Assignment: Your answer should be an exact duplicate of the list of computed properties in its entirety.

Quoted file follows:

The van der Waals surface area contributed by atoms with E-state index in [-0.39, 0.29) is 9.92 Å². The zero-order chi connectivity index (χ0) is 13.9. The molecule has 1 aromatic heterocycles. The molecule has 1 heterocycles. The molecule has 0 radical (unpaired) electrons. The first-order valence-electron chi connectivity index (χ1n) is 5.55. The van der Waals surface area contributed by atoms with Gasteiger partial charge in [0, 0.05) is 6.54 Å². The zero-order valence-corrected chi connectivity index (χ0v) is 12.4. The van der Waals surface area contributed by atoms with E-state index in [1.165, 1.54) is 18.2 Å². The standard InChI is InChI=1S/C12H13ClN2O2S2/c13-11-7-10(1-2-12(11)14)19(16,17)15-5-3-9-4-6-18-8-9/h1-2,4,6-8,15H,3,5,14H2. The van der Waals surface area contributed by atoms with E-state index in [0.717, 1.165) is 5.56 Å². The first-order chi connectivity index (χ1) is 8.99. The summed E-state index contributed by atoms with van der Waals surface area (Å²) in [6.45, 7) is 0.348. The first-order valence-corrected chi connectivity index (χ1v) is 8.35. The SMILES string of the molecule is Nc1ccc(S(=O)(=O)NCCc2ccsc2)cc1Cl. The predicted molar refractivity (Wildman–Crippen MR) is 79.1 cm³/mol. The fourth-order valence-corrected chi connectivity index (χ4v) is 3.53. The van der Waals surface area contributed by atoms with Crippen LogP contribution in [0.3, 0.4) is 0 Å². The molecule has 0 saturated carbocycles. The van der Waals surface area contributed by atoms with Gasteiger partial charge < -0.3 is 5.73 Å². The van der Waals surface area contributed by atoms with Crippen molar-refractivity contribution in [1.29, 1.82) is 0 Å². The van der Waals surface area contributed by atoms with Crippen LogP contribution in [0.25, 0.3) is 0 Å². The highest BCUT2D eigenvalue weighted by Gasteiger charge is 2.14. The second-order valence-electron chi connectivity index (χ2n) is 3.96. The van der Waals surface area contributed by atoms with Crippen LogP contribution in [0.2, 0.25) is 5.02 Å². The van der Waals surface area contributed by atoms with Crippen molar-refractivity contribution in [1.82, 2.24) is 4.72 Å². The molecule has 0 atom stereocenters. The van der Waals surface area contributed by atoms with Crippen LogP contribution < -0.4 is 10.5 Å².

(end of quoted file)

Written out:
The van der Waals surface area contributed by atoms with E-state index in [-0.39, 0.29) is 9.92 Å². The zero-order chi connectivity index (χ0) is 13.9. The molecule has 1 aromatic heterocycles. The molecule has 1 heterocycles. The molecule has 0 radical (unpaired) electrons. The first-order valence-electron chi connectivity index (χ1n) is 5.55. The van der Waals surface area contributed by atoms with Gasteiger partial charge in [0, 0.05) is 6.54 Å². The zero-order valence-corrected chi connectivity index (χ0v) is 12.4. The van der Waals surface area contributed by atoms with E-state index in [1.165, 1.54) is 18.2 Å². The standard InChI is InChI=1S/C12H13ClN2O2S2/c13-11-7-10(1-2-12(11)14)19(16,17)15-5-3-9-4-6-18-8-9/h1-2,4,6-8,15H,3,5,14H2. The van der Waals surface area contributed by atoms with E-state index in [0.717, 1.165) is 5.56 Å². The first-order chi connectivity index (χ1) is 8.99. The summed E-state index contributed by atoms with van der Waals surface area (Å²) in [6.45, 7) is 0.348. The first-order valence-corrected chi connectivity index (χ1v) is 8.35. The SMILES string of the molecule is Nc1ccc(S(=O)(=O)NCCc2ccsc2)cc1Cl. The predicted molar refractivity (Wildman–Crippen MR) is 79.1 cm³/mol. The fourth-order valence-corrected chi connectivity index (χ4v) is 3.53. The van der Waals surface area contributed by atoms with Crippen LogP contribution in [0.3, 0.4) is 0 Å². The molecule has 0 saturated carbocycles. The van der Waals surface area contributed by atoms with Gasteiger partial charge < -0.3 is 5.73 Å². The van der Waals surface area contributed by atoms with Crippen molar-refractivity contribution in [1.29, 1.82) is 0 Å². The van der Waals surface area contributed by atoms with Crippen LogP contribution in [0.25, 0.3) is 0 Å². The highest BCUT2D eigenvalue weighted by Gasteiger charge is 2.14. The second-order valence-electron chi connectivity index (χ2n) is 3.96. The van der Waals surface area contributed by atoms with Crippen LogP contribution in [0.2, 0.25) is 5.02 Å². The van der Waals surface area contributed by atoms with Crippen molar-refractivity contribution in [1.82, 2.24) is 4.72 Å². The molecule has 0 atom stereocenters. The van der Waals surface area contributed by atoms with Crippen LogP contribution < -0.4 is 10.5 Å².